Far fetched? Yes. But not out of the realm of possibility. And as computing power grows and gets cheaper, increasingly more possible. Still, definitely on the tin-foil-hat side of the spectrum.
Here’s a more likely harm scenario, and it doesn’t require any use of pseudonymous or identifying data at all.
You surf the net under the watchful gaze of Web tracking networks. They record the Web sites you visit and your clickstream. They compile that into an anonymous profile, which they then market to various interested parties. Some are advertisers who want to deliver targeted ads to you. Others are insurance companies, credit card processors, or background investigators who want to run business intelligence software on this data and score it, the same way they run BI software on your financial history to create your credit score.
They discover that people who visit the same kinds of sites you like to visit tend to be bad credit risks, file more health insurance claims, or are involved in more employee lawsuits than the average bear. So you are denied that new credit card, your health insurance premiums shoot through the roof, or that job you coveted goes to the second most qualified person who applied. You of course, will be aware of none of this, because it happens entirely in the background. And if you share your computer/browser with someone else, their anonymous data could get mixed in with yours.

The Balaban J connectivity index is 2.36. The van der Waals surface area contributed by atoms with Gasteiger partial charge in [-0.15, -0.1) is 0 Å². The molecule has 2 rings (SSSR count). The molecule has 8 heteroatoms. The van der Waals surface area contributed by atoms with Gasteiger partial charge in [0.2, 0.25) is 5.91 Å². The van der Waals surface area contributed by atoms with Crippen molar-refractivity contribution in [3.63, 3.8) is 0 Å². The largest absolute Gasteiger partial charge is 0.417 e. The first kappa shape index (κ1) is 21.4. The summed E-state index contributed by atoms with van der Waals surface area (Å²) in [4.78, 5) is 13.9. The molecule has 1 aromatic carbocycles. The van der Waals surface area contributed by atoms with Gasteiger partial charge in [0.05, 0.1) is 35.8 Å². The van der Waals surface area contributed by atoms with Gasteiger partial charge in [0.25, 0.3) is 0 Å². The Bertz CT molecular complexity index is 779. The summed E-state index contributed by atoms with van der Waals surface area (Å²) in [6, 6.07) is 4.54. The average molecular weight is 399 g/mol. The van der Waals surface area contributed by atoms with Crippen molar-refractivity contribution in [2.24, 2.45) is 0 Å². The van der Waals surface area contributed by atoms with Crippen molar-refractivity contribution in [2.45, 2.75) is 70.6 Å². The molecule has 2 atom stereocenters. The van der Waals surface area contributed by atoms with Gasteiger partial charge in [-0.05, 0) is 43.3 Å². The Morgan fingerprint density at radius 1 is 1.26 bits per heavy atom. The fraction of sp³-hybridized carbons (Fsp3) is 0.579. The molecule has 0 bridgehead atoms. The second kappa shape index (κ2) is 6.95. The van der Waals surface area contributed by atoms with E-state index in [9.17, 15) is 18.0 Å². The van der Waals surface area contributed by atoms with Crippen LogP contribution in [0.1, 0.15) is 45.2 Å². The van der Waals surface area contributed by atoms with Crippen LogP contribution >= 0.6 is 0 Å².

Behavioral targeting already happens in the real world, and now it’s moving to the virtual one. (This is also what Columbia law professor and privacy purist Eben Moglen says Facebook is doing with its data, though he offers no tangible proof.) The poster child for this is Kevin Johnson, whose American Express credit limit was slashed after he used his card at a nearby Wal-Mart, because his fellow Wal-Marters apparently don’t pay their bills.
Am I smoking crack? Nope. In fact, this is so much a part of the online tracking economy that the Digital Advertising Alliance, a consortium hell-bent on making self regulation work, issued new rules for how its members could use data gathered across multiple sites. Per Evidon’s blog, the rules…
…specifically prohibit the use of multi-site data for a range of itemized adverse decisions, including employment eligibility, credit eligibility, health care treatment/eligibility, and insurance eligibility.
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